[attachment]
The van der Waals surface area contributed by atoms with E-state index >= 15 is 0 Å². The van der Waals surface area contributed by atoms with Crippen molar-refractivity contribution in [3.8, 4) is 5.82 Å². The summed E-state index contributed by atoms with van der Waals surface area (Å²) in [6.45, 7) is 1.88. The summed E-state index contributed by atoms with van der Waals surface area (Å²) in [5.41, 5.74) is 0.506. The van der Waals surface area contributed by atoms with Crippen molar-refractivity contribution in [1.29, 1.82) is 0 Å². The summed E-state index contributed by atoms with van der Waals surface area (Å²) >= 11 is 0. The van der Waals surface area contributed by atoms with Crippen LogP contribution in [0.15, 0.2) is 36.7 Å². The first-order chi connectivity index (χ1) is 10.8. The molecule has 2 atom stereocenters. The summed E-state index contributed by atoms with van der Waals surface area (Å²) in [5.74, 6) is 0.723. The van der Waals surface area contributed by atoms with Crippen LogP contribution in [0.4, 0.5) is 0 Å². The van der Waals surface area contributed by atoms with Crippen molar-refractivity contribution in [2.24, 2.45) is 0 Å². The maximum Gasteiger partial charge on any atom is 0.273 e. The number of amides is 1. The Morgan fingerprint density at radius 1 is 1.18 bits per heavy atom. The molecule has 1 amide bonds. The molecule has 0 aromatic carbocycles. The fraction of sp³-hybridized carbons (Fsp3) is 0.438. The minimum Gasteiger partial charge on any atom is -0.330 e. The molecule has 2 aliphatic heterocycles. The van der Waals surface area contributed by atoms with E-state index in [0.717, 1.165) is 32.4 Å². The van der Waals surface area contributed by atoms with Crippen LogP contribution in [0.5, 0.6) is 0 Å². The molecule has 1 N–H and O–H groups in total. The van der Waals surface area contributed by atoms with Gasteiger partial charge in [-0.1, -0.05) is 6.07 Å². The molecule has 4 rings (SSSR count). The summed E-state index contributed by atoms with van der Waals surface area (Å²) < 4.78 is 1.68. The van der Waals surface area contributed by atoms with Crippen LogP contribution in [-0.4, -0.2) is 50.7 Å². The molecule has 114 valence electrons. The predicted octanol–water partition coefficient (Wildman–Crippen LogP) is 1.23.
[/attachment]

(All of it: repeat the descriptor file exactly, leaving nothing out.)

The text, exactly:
The van der Waals surface area contributed by atoms with E-state index >= 15 is 0 Å². The van der Waals surface area contributed by atoms with Crippen molar-refractivity contribution in [3.8, 4) is 5.82 Å². The summed E-state index contributed by atoms with van der Waals surface area (Å²) in [6.45, 7) is 1.88. The summed E-state index contributed by atoms with van der Waals surface area (Å²) in [5.41, 5.74) is 0.506. The van der Waals surface area contributed by atoms with Crippen molar-refractivity contribution in [1.29, 1.82) is 0 Å². The summed E-state index contributed by atoms with van der Waals surface area (Å²) >= 11 is 0. The van der Waals surface area contributed by atoms with Crippen LogP contribution in [0.15, 0.2) is 36.7 Å². The first-order chi connectivity index (χ1) is 10.8. The molecule has 2 atom stereocenters. The summed E-state index contributed by atoms with van der Waals surface area (Å²) in [5.74, 6) is 0.723. The van der Waals surface area contributed by atoms with Crippen LogP contribution in [0.4, 0.5) is 0 Å². The van der Waals surface area contributed by atoms with Crippen molar-refractivity contribution in [2.24, 2.45) is 0 Å². The maximum Gasteiger partial charge on any atom is 0.273 e. The number of amides is 1. The Morgan fingerprint density at radius 1 is 1.18 bits per heavy atom. The molecule has 1 amide bonds. The molecule has 0 aromatic carbocycles. The fraction of sp³-hybridized carbons (Fsp3) is 0.438. The minimum Gasteiger partial charge on any atom is -0.330 e. The molecule has 2 aliphatic heterocycles. The van der Waals surface area contributed by atoms with E-state index in [0.717, 1.165) is 32.4 Å². The van der Waals surface area contributed by atoms with Crippen LogP contribution in [0.5, 0.6) is 0 Å². The molecule has 1 N–H and O–H groups in total. The van der Waals surface area contributed by atoms with Gasteiger partial charge in [-0.1, -0.05) is 6.07 Å². The molecule has 4 rings (SSSR count). The summed E-state index contributed by atoms with van der Waals surface area (Å²) < 4.78 is 1.68. The van der Waals surface area contributed by atoms with Crippen LogP contribution in [-0.4, -0.2) is 50.7 Å². The molecule has 114 valence electrons. The predicted octanol–water partition coefficient (Wildman–Crippen LogP) is 1.23.